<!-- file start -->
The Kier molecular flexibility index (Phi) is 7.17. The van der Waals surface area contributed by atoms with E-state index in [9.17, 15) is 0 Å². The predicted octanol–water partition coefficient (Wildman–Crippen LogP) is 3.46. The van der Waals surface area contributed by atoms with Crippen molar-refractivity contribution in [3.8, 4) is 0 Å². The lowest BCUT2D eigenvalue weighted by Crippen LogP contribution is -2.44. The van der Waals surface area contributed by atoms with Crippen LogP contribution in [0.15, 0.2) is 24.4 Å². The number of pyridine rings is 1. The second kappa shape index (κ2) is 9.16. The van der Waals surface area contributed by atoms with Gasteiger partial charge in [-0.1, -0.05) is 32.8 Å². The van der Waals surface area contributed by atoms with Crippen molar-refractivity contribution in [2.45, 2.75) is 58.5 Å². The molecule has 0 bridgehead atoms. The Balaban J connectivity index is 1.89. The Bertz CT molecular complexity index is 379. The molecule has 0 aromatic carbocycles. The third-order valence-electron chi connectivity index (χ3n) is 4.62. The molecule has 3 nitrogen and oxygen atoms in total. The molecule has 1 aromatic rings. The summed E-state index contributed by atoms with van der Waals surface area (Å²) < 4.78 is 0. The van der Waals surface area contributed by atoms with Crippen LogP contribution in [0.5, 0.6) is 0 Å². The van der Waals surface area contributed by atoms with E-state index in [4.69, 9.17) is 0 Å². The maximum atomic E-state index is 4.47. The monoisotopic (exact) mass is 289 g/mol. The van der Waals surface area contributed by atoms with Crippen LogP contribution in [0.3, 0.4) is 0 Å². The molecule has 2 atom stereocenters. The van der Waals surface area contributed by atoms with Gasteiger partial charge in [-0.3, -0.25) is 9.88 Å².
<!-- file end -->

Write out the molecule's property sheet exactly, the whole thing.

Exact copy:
The Kier molecular flexibility index (Phi) is 7.17. The van der Waals surface area contributed by atoms with E-state index in [9.17, 15) is 0 Å². The predicted octanol–water partition coefficient (Wildman–Crippen LogP) is 3.46. The van der Waals surface area contributed by atoms with Crippen molar-refractivity contribution in [3.8, 4) is 0 Å². The lowest BCUT2D eigenvalue weighted by Crippen LogP contribution is -2.44. The van der Waals surface area contributed by atoms with Crippen LogP contribution in [0.15, 0.2) is 24.4 Å². The number of pyridine rings is 1. The second kappa shape index (κ2) is 9.16. The van der Waals surface area contributed by atoms with Gasteiger partial charge in [-0.1, -0.05) is 32.8 Å². The van der Waals surface area contributed by atoms with Crippen molar-refractivity contribution in [2.45, 2.75) is 58.5 Å². The molecule has 0 bridgehead atoms. The Balaban J connectivity index is 1.89. The Bertz CT molecular complexity index is 379. The molecule has 0 aromatic carbocycles. The third-order valence-electron chi connectivity index (χ3n) is 4.62. The molecule has 3 nitrogen and oxygen atoms in total. The molecule has 1 aromatic rings. The summed E-state index contributed by atoms with van der Waals surface area (Å²) < 4.78 is 0. The van der Waals surface area contributed by atoms with Crippen LogP contribution in [0.5, 0.6) is 0 Å². The van der Waals surface area contributed by atoms with E-state index in [4.69, 9.17) is 0 Å². The maximum atomic E-state index is 4.47. The monoisotopic (exact) mass is 289 g/mol. The van der Waals surface area contributed by atoms with Crippen LogP contribution in [0.3, 0.4) is 0 Å². The molecule has 2 atom stereocenters. The van der Waals surface area contributed by atoms with Gasteiger partial charge in [-0.3, -0.25) is 9.88 Å².